We had an idea to make our blog a little extra special. There are so many fabulous people living this literary life whom we quote and from whom we seek inspiration, that we thought it would be fun to interview them, get their tips and thoughts and experiences. We'll focus on what we and you most want to hear. So, say we were to interview the likes of Carolyn Parkhurst, Dr. Pauline Chen, Hallie Ephron, Chris Bohjalian, Tom Perrotta, Castle Freeman, Nathaniel Fick -- and yes, we will talk with them all! -- what do you most want to know? Who else would you like to hear from? Agents, publishers? We are just as interested as you!
Gregory Maguire said he was lucky, that he knows numerous writers who can put together a more beautiful sentence than he can. I still have a hard time believing that. When I met him last spring and interviewed him for the Grub Street Rag, I did realize, however, he has his writing strengths and weaknesses. THE GREGORY MAGUIRE, of Wicked fame and brilliance, has worked to become the writer he is.
I look forward to interviewing a few people. I'll keep them up my sleeve for now, but if you have any interest in YA and Middle Grade Fiction, stay tuned!
I feel blessed living in a community rich with literary figures. I attend as many readings as possible at Buttonwood Books, all the literary events sponsored by Grub Street and PEN New England. Each time, I leave reassured, inspired even, when the writer tells the audience just how daunting getting a book published seemed in the beginning. They share stories of overwhelming odds, feelings of desperation, dark days, and then -- finally -- the light came and they were on their way.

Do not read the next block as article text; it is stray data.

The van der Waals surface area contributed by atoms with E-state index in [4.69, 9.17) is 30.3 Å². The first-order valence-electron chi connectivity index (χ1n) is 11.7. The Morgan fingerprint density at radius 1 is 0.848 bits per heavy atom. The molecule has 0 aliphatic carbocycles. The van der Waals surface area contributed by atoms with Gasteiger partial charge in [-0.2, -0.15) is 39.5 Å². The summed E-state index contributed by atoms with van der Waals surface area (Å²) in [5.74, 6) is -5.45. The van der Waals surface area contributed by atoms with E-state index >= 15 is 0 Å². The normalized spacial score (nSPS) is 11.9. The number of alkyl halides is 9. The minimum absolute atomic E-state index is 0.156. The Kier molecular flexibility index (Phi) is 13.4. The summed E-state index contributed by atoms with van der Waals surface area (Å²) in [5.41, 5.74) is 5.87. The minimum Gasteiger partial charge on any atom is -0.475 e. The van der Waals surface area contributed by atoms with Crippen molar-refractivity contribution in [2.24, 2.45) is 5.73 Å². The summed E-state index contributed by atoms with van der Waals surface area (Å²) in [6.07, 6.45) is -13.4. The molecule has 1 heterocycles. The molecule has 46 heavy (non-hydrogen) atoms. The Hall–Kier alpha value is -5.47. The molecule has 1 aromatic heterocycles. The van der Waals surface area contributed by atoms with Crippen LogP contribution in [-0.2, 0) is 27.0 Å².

Hearing famous writers share their stories over the years helped get me through the hopeless times, a vicarious triumph. It's an embarrassment of literary riches living near Boston, something not all of you are privy to and so we want to share by interviewing amazing people. We're starting with writers, but we'll be sure to include agents, editors, reviewers as well as the unsung heroes: foreign rights directors, publicists, and cover designers. It's our hope that those vicarious triumphs will help light your way.
Things I want to know include process and revision tips, including ones that sounded good and didn't make sense. What comes easy, what's hardest? What's the funniest experience you've had from a career perspective -- authors, agents and publishers -- and what was the most valuable? What's the most real moment to make it into fiction -- and be told was implausible? Is there any way to define "you know it when you see it" more clearly than that? And... and... and...!
I enjoy author readings and conference networking for all the reasons Amy mentioned, and I've always tapped into the thinking--go where the successful people are. What I mean is, if I can put my finger on the ingredients that make a writer an author and an author successful, then I really have something. Learning craft is vital to growing as a writer, so too is knowing the industry, becoming aware of obstacles and learning appropriate etiquette.
This week I interviewed Carolyn Parkhurst, author of The Dogs of Babel and Lost and Found. She was generous with her time and insights into living her literary life. You'll want to read her interview, which will be posted next week. We can all learn so much from her story.